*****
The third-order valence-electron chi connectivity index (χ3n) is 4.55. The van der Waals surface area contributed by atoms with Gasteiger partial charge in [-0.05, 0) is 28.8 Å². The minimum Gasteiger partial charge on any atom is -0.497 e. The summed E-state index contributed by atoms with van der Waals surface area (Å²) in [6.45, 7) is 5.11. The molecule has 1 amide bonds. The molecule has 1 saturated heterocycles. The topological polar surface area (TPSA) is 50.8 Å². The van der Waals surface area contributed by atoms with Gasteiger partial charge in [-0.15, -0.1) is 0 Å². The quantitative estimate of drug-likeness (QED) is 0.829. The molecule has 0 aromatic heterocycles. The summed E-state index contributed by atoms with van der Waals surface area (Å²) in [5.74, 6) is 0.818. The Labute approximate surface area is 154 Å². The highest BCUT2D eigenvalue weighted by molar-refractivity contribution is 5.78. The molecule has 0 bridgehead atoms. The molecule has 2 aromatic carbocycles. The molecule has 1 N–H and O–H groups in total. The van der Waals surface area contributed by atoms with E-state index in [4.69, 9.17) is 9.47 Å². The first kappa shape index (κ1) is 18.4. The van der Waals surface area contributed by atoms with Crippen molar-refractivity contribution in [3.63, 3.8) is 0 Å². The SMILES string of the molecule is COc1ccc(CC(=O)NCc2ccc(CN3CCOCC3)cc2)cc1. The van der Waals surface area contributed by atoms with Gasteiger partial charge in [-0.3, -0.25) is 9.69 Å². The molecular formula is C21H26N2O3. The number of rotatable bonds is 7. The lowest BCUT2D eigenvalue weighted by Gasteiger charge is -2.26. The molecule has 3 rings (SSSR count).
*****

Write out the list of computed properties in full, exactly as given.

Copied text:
The third-order valence-electron chi connectivity index (χ3n) is 4.55. The van der Waals surface area contributed by atoms with Gasteiger partial charge in [-0.05, 0) is 28.8 Å². The minimum Gasteiger partial charge on any atom is -0.497 e. The summed E-state index contributed by atoms with van der Waals surface area (Å²) in [6.45, 7) is 5.11. The molecule has 1 amide bonds. The molecule has 1 saturated heterocycles. The topological polar surface area (TPSA) is 50.8 Å². The van der Waals surface area contributed by atoms with Gasteiger partial charge in [-0.15, -0.1) is 0 Å². The quantitative estimate of drug-likeness (QED) is 0.829. The molecule has 0 aromatic heterocycles. The summed E-state index contributed by atoms with van der Waals surface area (Å²) in [5.74, 6) is 0.818. The Labute approximate surface area is 154 Å². The highest BCUT2D eigenvalue weighted by molar-refractivity contribution is 5.78. The molecule has 0 bridgehead atoms. The molecule has 2 aromatic carbocycles. The molecule has 1 N–H and O–H groups in total. The van der Waals surface area contributed by atoms with E-state index in [4.69, 9.17) is 9.47 Å². The first kappa shape index (κ1) is 18.4. The van der Waals surface area contributed by atoms with Crippen molar-refractivity contribution in [3.63, 3.8) is 0 Å². The SMILES string of the molecule is COc1ccc(CC(=O)NCc2ccc(CN3CCOCC3)cc2)cc1. The van der Waals surface area contributed by atoms with Gasteiger partial charge in [-0.3, -0.25) is 9.69 Å². The molecular formula is C21H26N2O3. The number of rotatable bonds is 7. The lowest BCUT2D eigenvalue weighted by Gasteiger charge is -2.26. The molecule has 3 rings (SSSR count).